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Buy recommendations Cimarex Energy (NYSE:XEC) and Birchcliff Energy (OTCPK:BIREF) have the lowest Enterprise Value per acre of undeveloped land among Small Cap Independent Producers in our coverage.
Billion dollar deals by global companies attest to the appeal of that North American resource potential for which we attribute little specific worth in the McDep Ratio. Most recently, Norway’s Statoil (NYSE:STO) and China’s CNOOC Ltd. (NYSE:CEO) invested in the Texas Eagle Ford Shale at upwards of $10,000 an acre. Territory in the same trend likely cost less than a tenth as much two years ago before Petrohawk (NYSE:HK) drilled the first Eagle Ford well, according to the Texas Railroad Commission. To exaggerate a bit in order to illustrate the significance of the prize, Cimarex’s undeveloped property at $10,000 an acre would be worth $40 billion dollars, some six times enterprise value. Conversely, much of the acreage may turn out to be no more than the farmland, ranchland or moose pasture it is today. Meanwhile, exploratory lands are part of the qualitative upside to quantitative estimates pegging Small Cap Independent Producers at a median McDep Ratio of 0.97. Cimarex and oil-oriented Whiting Petroleum (NYSE:WLL), Berry Petroleum (NYSE:BRY) and Denbury Resources (NYSE:DNR) are leading the stock price trend with current quotes above the 200-day average.

Cimarex Creates Value in the Midcontinent, Permian and Gulf Coast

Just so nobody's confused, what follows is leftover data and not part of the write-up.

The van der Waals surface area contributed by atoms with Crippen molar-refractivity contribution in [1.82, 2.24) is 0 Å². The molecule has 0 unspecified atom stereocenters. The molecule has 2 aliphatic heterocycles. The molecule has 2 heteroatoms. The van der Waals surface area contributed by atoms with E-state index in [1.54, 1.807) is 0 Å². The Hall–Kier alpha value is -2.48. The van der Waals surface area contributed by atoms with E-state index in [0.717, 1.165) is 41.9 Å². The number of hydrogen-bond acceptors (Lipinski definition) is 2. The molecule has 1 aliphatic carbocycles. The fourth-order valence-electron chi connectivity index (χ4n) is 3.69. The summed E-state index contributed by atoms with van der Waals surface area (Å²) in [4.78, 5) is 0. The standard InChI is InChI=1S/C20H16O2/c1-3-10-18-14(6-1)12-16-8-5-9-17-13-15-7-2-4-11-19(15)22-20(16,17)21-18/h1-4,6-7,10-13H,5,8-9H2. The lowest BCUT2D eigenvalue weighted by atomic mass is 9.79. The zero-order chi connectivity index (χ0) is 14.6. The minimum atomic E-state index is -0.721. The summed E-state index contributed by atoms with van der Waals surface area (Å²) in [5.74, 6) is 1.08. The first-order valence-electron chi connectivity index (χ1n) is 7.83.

Cimarex has a surprising amount of unexplored land at some four million acres. The company has had particularly good results in demonstrating how it can create value by drilling prospective land. The Cana Shale play in western Oklahoma may be the largest contributor to reserve growth currently. The Cana wells are big and reproducible, characteristics global acquirers like to see. Also in the Midcontinent region, the Granite Wash formation may assume greater significance as it responds to horizontal drilling with multiple stages of fracturing. High-volume Gulf Coast wells are exceptionally profitable while the life of each well may be short. The Midcontinent and Gulf Coast wells produce natural gas primarily with generous portions of associated oil that is often the largest contributor to revenue at today’s high ratio of oil price to natural gas price.
The company known as predominantly a Midcontinent natural gas producer five years ago has nimbly adapted to changing commodity price to becoming predominantly an oil producer by revenue. Contributing to that timely shift, Cimarex’s activity in the oil-rich Permian Basin is approaching half of its total corporate effort. Underneath some of its million and a half acres in west Texas and New Mexico, Cimarex has been early in the revival of the Bone Springs formation, including portions known as the Avalon Shale to connote previously unexploited resources.

Birchcliff Creates Value in the Alberta Montney
Building a large, concentrated, yet manageable land position in the Montney formation of Northwest Alberta is an explicit aim of Birchcliff Energy. Management emphasizes that it has rights to some 130 sections (83,000 acres) with a high likelihood of adding to reserves. Proven and probable reserves have been attributed to 77 net sections of land. Our valuation is tied to proven and probable reserves with little importance for the additional 130 sections.
The Montney formation regularly attracts new deals, mostly for acreage, going back to Royal Dutch Shell (NYSE:RDS.A)’s acquisition of Duvernay in July 2008 for $6 billion. Depressed pricing for natural gas, the main product of the Montney formation, may appeal to the timing instincts of buyers looking for an attractive price today for likely higher future value.

Originally published on October 15, 2010.

Source: Cimarex, Birchcliff Look for Latent Riches in Land